This article is all about Gout. It looks at what the condition is, what the symptoms are, why people get it and how we treat it. The information is also presented in video format below.

What exactly is Gout ?

Gout is caused due to a build up a chemical found in the blood, called uric acid. We all have uric acid in our blood. It’s produced when our body breaks down chemicals called purines which are found in certain food and drinks, particularly red meat, oily fish, yeast products and alcohol especially beer but also spirits. 

If the uric acid in our blood reaches a certain concentration it can start to crystalise and form tiny sharp crystals that that have a tendency to become concentrated in the joints. 

The crystals form more easily in colder temperatures and they also need a roughed surface to crystalise on. And the coldest, roughest joint we have in our bodies is the MTP joint of the Big toe. It’s cold, because it’s far from the warmth of the body and it’s rough because it’s one of earliest joints to succumb to osteoarthritis. 

Gout affecting the Big Toe MTP joint

Gout can theoretically affect any synovial joint in the body but it’s the colder joints that are most commonly affected; the Toes, the Foot & Ankle Joints, the Finger Joints, the Wrists and Elbows

When gout affects the joints, it tends come in episodes called gout attacks. And the symptoms of a gout attack are pain, redness and swelling around the joint. As I mentioned earlier, the big toe MTP joint is the most common joint affected by gout, and the pain can be really severe. 

MTP joint Redness & Swelling

The picture below, by British artist James Gillray in 1799 is called ‘The Gout’ and is his interpretation of what a big toe feels like during a gout attack.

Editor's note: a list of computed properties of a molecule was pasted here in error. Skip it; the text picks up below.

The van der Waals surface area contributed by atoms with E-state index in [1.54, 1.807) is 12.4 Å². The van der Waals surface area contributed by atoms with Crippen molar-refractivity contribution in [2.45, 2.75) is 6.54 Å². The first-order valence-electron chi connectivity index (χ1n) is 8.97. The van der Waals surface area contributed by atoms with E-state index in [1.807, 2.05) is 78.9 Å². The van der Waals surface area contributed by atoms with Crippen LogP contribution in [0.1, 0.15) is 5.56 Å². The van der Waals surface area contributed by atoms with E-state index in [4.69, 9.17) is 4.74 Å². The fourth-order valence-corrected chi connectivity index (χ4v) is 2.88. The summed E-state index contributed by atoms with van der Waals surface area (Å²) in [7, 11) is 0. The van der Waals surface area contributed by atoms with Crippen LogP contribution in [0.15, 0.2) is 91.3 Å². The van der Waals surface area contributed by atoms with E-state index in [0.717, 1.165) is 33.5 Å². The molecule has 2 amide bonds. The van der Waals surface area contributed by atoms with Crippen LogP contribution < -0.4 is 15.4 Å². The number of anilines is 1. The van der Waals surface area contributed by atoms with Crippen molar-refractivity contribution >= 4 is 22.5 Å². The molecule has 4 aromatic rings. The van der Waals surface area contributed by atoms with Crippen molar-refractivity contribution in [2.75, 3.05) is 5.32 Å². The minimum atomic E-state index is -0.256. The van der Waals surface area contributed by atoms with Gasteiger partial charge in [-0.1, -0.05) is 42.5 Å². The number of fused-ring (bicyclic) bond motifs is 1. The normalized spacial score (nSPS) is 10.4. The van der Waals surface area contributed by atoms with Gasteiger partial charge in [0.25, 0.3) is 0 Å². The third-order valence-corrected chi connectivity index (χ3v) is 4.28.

'The Gout' - James Gillray, 1799

The other common symptom that you see with gout are soft tissue swellings called bursitis. This time the uric acid crystallises in tissue’s called bursa’s, which we have around many different joints. Ive done another article/video all about bursitis which you can see here. The bursa over the tip of the elbow is most commonly affected in gout because it’s a fairly cold area of the body. This is called an olecranon bursitis and they can get quite large. The other area that we tend to see gout related bursitis is around the front on the knee.

An Olecranon Bursitis

In late stage gout uric acid crystals can also build up under the skin and around the internal organs. These are called gouty tophi and you can see an example of them around the end joints of the fingers below. They have pasty whiteish appearance and they can cause further damage to the underlying joints and any body organs that they’ve build up on, particularly the kidneys, and so kidney failure is another symptom of late stage gout.

Gouty Tophi in Finger Joints 

Why do people get Gout ?